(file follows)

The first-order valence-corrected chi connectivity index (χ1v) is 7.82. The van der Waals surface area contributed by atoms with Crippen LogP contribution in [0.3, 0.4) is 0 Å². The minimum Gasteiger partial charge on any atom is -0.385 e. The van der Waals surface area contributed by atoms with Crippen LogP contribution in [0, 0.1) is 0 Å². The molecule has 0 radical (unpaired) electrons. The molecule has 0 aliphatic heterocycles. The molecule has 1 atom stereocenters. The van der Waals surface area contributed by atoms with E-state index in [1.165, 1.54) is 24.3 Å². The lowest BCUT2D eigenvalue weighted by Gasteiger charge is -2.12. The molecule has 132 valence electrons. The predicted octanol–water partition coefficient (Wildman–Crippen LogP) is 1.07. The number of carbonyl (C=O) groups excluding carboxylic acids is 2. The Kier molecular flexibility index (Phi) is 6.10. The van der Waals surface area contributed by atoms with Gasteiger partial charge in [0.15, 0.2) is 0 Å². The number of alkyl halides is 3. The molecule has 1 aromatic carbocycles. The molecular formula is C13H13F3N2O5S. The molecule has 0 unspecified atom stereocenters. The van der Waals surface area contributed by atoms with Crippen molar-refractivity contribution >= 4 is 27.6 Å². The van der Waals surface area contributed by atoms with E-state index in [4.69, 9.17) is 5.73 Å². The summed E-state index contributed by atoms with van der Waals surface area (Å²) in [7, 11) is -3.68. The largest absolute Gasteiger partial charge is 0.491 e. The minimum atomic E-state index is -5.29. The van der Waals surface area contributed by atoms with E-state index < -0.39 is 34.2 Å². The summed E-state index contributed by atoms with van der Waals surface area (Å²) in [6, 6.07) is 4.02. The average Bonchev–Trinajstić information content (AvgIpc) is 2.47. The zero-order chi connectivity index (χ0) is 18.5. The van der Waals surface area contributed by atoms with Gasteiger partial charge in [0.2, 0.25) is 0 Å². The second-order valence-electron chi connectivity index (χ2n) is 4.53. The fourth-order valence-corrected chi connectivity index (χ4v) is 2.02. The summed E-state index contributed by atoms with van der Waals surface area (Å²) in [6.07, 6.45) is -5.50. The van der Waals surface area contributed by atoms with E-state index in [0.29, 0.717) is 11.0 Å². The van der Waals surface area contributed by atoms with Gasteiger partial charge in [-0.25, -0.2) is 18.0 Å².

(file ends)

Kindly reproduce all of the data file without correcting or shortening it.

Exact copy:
The first-order valence-corrected chi connectivity index (χ1v) is 7.82. The van der Waals surface area contributed by atoms with Crippen LogP contribution in [0.3, 0.4) is 0 Å². The minimum Gasteiger partial charge on any atom is -0.385 e. The van der Waals surface area contributed by atoms with Crippen LogP contribution in [0, 0.1) is 0 Å². The molecule has 0 radical (unpaired) electrons. The molecule has 0 aliphatic heterocycles. The molecule has 1 atom stereocenters. The van der Waals surface area contributed by atoms with E-state index in [1.165, 1.54) is 24.3 Å². The lowest BCUT2D eigenvalue weighted by Gasteiger charge is -2.12. The molecule has 132 valence electrons. The predicted octanol–water partition coefficient (Wildman–Crippen LogP) is 1.07. The number of carbonyl (C=O) groups excluding carboxylic acids is 2. The Kier molecular flexibility index (Phi) is 6.10. The van der Waals surface area contributed by atoms with Gasteiger partial charge in [0.15, 0.2) is 0 Å². The number of alkyl halides is 3. The molecule has 1 aromatic carbocycles. The molecular formula is C13H13F3N2O5S. The molecule has 0 unspecified atom stereocenters. The van der Waals surface area contributed by atoms with Crippen molar-refractivity contribution >= 4 is 27.6 Å². The van der Waals surface area contributed by atoms with E-state index in [4.69, 9.17) is 5.73 Å². The summed E-state index contributed by atoms with van der Waals surface area (Å²) in [7, 11) is -3.68. The largest absolute Gasteiger partial charge is 0.491 e. The minimum atomic E-state index is -5.29. The van der Waals surface area contributed by atoms with E-state index < -0.39 is 34.2 Å². The summed E-state index contributed by atoms with van der Waals surface area (Å²) in [6, 6.07) is 4.02. The average Bonchev–Trinajstić information content (AvgIpc) is 2.47. The zero-order chi connectivity index (χ0) is 18.5. The van der Waals surface area contributed by atoms with Gasteiger partial charge in [0.2, 0.25) is 0 Å². The second-order valence-electron chi connectivity index (χ2n) is 4.53. The fourth-order valence-corrected chi connectivity index (χ4v) is 2.02. The summed E-state index contributed by atoms with van der Waals surface area (Å²) in [6.07, 6.45) is -5.50. The van der Waals surface area contributed by atoms with E-state index in [0.29, 0.717) is 11.0 Å². The van der Waals surface area contributed by atoms with Gasteiger partial charge in [-0.25, -0.2) is 18.0 Å².